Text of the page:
Churches with well-functioning lines of communication between pastoral or worship staff and the tech team tend to not communicate only when there are problems.
If you're not already doing a post-service review, this might be a good place to start. It should involve the key leaders from all aspects of the service: teaching pastor, worship leader, and tech team leader. Discuss what went well, as well as what could have used improvement.
But also listen to the reason why something didn't go well. Pastoral and worship leaders tend to throw things into the service at the last minute, and frequently what seems like a small request is a much bigger deal than you may be aware. Be open to suggestions on how to make this work better, such as planning further ahead, or seeking input on the ramifications of making the request.
Also, communicate early. When does your tech team find out the makeup of the worship team that week? Do they get notified of what is going to be happening earlier in the week so they can set up for the correct thing when they arrive (usually first) Sunday morning? Or do they use up valuable time setting up for a band that isn't playing that week, and then have to scramble to recover?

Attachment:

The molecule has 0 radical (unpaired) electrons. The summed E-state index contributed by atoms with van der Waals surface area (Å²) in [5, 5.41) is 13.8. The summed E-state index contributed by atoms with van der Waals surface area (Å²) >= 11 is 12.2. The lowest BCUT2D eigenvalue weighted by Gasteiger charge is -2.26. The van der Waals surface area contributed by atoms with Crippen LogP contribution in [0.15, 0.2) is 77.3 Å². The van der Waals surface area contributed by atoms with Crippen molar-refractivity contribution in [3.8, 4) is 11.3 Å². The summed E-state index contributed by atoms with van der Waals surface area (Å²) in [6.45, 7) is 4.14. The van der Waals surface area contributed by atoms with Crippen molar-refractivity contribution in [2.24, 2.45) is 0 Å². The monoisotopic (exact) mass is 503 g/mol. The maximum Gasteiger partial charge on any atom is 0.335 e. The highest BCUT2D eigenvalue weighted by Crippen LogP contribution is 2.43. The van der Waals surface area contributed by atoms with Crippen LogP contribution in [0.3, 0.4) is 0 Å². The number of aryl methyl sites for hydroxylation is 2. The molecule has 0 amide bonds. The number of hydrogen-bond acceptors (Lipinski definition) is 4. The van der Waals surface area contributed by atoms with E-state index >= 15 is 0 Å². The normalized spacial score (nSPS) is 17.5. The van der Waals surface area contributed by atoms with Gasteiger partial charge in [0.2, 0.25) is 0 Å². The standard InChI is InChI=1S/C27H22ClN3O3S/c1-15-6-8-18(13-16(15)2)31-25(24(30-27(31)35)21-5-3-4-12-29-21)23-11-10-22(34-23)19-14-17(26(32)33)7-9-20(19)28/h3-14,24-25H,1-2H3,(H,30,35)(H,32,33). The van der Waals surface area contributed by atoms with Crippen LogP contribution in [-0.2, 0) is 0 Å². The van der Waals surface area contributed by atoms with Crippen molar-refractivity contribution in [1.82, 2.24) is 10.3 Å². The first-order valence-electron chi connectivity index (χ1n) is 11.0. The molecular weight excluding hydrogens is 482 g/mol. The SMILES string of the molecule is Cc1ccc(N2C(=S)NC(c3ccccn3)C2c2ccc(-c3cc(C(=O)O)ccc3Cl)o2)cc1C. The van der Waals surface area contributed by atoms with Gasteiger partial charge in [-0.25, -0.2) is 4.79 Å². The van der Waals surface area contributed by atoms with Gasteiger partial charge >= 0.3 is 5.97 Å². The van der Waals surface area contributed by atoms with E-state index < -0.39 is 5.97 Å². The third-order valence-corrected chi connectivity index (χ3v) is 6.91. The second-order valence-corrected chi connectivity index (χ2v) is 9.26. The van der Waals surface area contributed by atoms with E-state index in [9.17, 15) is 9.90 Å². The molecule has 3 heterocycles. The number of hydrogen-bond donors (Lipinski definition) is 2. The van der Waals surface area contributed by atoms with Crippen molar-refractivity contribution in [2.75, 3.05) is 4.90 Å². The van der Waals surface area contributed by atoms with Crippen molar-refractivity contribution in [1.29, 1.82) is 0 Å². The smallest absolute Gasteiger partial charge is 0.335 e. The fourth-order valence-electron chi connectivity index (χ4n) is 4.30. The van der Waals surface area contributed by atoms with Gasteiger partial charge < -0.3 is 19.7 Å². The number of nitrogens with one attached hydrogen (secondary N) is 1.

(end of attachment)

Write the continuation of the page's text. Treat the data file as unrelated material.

If so, your team could become frazzled instead of mentally prepared to focus and mix well.
Technical ministries are usually far more complicated then it may appear. Techs like to be organized and prepared so they can perform the best they can in supporting the service. Would you be thrown for a loop if 30 minutes before the service started you were asked to preach on a different topic? Or if, as a member of the worship team, you were handed a list of new songs that were to be played that morning instead of the ones you practiced all week? Would you be able to do your best if either of these things happened? Likewise, keep your tech team in the loop and make them a part of the planning process for events and services.
Next time, we'll talk specifically about dealing with problems.